- President Alexander Lukashenko, after calling on the army to protect the country.
- "I am so proud of Belarusians now because after 26 years of fear they are ready to defend their rights," said Tikhanovskaya.
- Lukashenko replaced the resigning members of the state media editorial board with journalists from Russia.
Tens of thousands of demonstrators gathered to demonstrate against the President of Belarus, Alexander Lukashenko, two weeks after he returned to power through a disputed election. Demonstrators gathered on Independence Square in the capital, Minsk, in defiance of government threats, continuing their protest of Lukashenko’s rule.
Today Sunday, Aug, 23, 2020, the opposition in Belarus is organizing huge demonstrations to pressure President Alexander Lukashenko, after calling on the army to protect the country’s territorial integrity, and accusing the organizers of the protests of being mobilized “from outside.”
And the head of state, 65 years old, who has been in power for 26 years, accusing NATO of conducting a maneuver on the borders of his country.
Its opponents hope to repeat the feat they achieved on August 16, when more than a hundred thousand people took to the streets of Minsk carrying the opposition’s white and red flags, to denounce Lukashenko’s re-election on August 9, and the brutal suppression of the demonstrations that followed.
Thousands marched toward Minsk, holding the white and red opposition flag that was the first flag of Belarus after its independence from the Soviet Union from 1991 to 1995.
Meanwhile, thousands of others gathered in the center of the capital chanting slogans calling for freedom and the downfall of Lukashenko. Agence France-Presse correspondents said that riot police were deployed in large numbers, alongside water trucks.
Before the start of the demonstration at 11:00 GMT, the Interior Ministry warned of “unauthorized” gatherings and called for “rationality.” In turn, the Ministry of Defense warned that in the event of disturbances near the World War II monument, those responsible “will not be facing the police, but the army.”
“I am so proud of Belarusians now because after 26 years of fear they are ready to defend their rights,” Svetlana Tikhanovskaya said in Vilnius, where she fled to after an election on August 9 in which she claims victory.
“I call them to continue, not to stop because it’s really important now to continue to be united in the struggle for the rights,” she said, speaking on the eve of mass protests expected in Belarus on Sunday
An increasingly popular uprising against Lukashenko
“They have to understand that we are not a protest movement. We are people of Belarus and we are a majority and we will not step away.
We are not afraid of them anymore,” Tikhanovskaya told AFP. In addition to the Minsk demonstration, a human chain of conduct will extend to Vilnius, the capital of Lithuania bordering Belarus, and where Yekhanovskaya has taken refuge.
After two weeks of protests, this mass demonstration will confirm that the opposition can force a confrontation on Lukashenko over time, in order to force him to negotiate his departure.
The Belarusian president remains steadfast, relying on the loyalty of the armed forces, police, and security services, despite the registration of defections in the media and government institutions.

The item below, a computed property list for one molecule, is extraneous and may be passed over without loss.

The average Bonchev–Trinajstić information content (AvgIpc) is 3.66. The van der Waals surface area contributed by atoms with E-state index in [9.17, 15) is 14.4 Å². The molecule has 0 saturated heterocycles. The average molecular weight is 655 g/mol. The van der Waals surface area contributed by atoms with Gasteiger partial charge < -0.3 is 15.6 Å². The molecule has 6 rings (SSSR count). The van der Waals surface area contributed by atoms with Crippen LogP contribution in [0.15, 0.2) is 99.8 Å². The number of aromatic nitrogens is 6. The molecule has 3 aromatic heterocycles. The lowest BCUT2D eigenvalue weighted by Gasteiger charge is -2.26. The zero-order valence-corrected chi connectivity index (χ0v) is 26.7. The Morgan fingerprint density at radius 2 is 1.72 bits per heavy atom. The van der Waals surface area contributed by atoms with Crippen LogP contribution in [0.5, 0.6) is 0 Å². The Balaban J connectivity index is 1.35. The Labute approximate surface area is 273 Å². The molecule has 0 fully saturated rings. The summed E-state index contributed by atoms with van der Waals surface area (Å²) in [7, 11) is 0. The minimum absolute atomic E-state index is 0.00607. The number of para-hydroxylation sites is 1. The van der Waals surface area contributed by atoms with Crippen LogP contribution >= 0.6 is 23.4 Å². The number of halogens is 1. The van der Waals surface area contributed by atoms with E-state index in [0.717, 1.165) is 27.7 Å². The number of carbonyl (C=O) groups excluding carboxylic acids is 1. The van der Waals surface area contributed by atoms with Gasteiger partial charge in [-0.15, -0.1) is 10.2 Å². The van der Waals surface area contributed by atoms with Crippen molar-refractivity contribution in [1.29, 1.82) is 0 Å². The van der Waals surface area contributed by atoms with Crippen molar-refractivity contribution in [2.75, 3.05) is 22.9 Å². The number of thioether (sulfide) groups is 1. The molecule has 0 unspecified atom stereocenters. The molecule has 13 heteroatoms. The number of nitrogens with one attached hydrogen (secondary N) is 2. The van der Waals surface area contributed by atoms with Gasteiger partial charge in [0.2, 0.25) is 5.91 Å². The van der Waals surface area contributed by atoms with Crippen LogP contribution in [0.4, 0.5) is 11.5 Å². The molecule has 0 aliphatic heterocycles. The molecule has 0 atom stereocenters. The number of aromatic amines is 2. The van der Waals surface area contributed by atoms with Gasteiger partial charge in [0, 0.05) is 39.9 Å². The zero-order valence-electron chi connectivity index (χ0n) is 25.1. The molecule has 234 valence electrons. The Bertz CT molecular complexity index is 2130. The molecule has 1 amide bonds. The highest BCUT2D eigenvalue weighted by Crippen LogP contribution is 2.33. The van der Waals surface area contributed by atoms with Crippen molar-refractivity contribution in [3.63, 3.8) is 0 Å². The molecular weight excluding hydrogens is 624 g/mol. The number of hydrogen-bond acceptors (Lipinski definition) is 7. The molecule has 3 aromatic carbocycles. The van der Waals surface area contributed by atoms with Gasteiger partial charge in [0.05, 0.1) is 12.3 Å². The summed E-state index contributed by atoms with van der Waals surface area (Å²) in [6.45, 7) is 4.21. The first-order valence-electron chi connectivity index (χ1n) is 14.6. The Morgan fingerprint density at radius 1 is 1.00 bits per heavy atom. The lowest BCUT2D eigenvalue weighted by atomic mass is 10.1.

Supporters of the president intend to demonstrate by organizing a demonstration by cars on Sunday. The president took the opportunity to inspect military units deployed in Grodno, in the west of the country, near the border with Poland, on Saturday, to denounce the recent protests, accusing those in charge them of receiving support from Western countries.
On Saturday, NATO denied the deployment of any “reinforcements” at the border with Belarus, stressing that the allegations in this context were “baseless.”
Before the presidential elections, the Belarusian president accused Russia of secretly working to topple him, but changed his position upside down following the protests, announcing the Kremlin’s support for his struggle in the face of Western attempts to destabilize.
Faced with an unprecedented protest movement in his country and after winning the presidential election with 80 percent of the vote, Lukashenko announced Friday that he would “solve the problem” of the protest movement.
On Thursday, the Belarusian authorities launched legal prosecutions on charges of “compromising national security” against the “coordination council” set up by the opposition this week with the aim of encouraging political transition after the elections.
Lukashenko also threatened retaliation against workers who took part in the strike to challenge his authority, by laying off workers or closing production lines.His plan appears to have paid off, as this week the number of strikers in government factories, the basis of the Belarusian economic and social system, decreased.
The president also said he had replaced the resigning members of the state media editorial board with journalists from Russia. For its part, Moscow expressed its support for Lukashenko despite the sour relations in the past few months and warned against any form of Western intervention.
The European Union intends to impose sanctions on the authority in Belarus. And European Union Foreign Minister Josep Borrell warned of the dangers of Belarus becoming a “second Ukraine”, saying it was worth dealing with Lukashenko in an interview published by the Spanish newspaper “El Pais” on Sunday.